For a quick lunch break from the shelter I frequent Red Robin – it’s close and the server Lori there knows my favorites and I love their steak fries with ranch. If we go out after work, I really like Iguana Wanna and 75th Street Inn.
Which domestic chore do you do better than anyone else in the home?
Well it’s just me and my husband and we share the chores pretty well – I don’t know if this is considered a chore but I am the one who always assembles items that come with instructions.
Who do you look up to professionally?
My Dad and my former coach Jon Brenner – They both taught me the values I live and work by and the drive to try to continue to be a better person and make the world better place for everyone.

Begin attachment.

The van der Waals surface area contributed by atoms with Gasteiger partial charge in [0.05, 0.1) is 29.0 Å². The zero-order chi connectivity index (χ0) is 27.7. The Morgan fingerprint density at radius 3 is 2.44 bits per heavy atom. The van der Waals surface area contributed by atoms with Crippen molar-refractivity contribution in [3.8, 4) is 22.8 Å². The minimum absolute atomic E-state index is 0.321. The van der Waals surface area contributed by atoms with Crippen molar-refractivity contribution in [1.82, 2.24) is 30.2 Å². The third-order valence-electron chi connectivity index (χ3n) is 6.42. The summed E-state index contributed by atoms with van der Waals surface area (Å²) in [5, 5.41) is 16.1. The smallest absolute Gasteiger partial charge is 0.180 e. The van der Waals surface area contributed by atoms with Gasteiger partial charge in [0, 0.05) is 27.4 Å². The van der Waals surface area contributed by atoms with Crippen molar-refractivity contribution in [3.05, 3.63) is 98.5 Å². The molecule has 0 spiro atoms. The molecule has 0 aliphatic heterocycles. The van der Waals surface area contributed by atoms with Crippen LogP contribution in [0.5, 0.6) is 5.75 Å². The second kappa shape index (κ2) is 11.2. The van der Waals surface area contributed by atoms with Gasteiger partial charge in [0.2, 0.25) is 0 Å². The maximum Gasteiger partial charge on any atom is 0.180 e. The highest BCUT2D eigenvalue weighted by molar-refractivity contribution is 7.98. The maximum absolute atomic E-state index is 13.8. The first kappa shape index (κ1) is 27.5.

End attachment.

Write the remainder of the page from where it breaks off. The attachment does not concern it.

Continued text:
What is your favorite movie?
Ocean’s 11 or 10 Things I Hate About You
Where is your favorite vacation spot?
Visiting my parents either at their house in Florida in the winter or up at our family Cabin in the northwoods of Wisconsin in the summer.
What was the last gift you gave someone?
I gave blueberries to one of our staff members because it’s her favorite food.
Which Disney character would you be?
Ariel from the Little Mermaid
What is your most used emoji?
I use the smiley face a lot.
What is your favorite sports team?
Not a team but I follow the USA triathlete Katie Zaferes – Team would be the Green Bay Packers
Cat or dog person?
I have fostered and owned both dogs and cats so its incredibly difficult for me to choose.
This story originally appears in the print version of The Smart Reader, dated August 27, 2020.
Interview & photos by Donald Stancato
Edited by Jason Hedman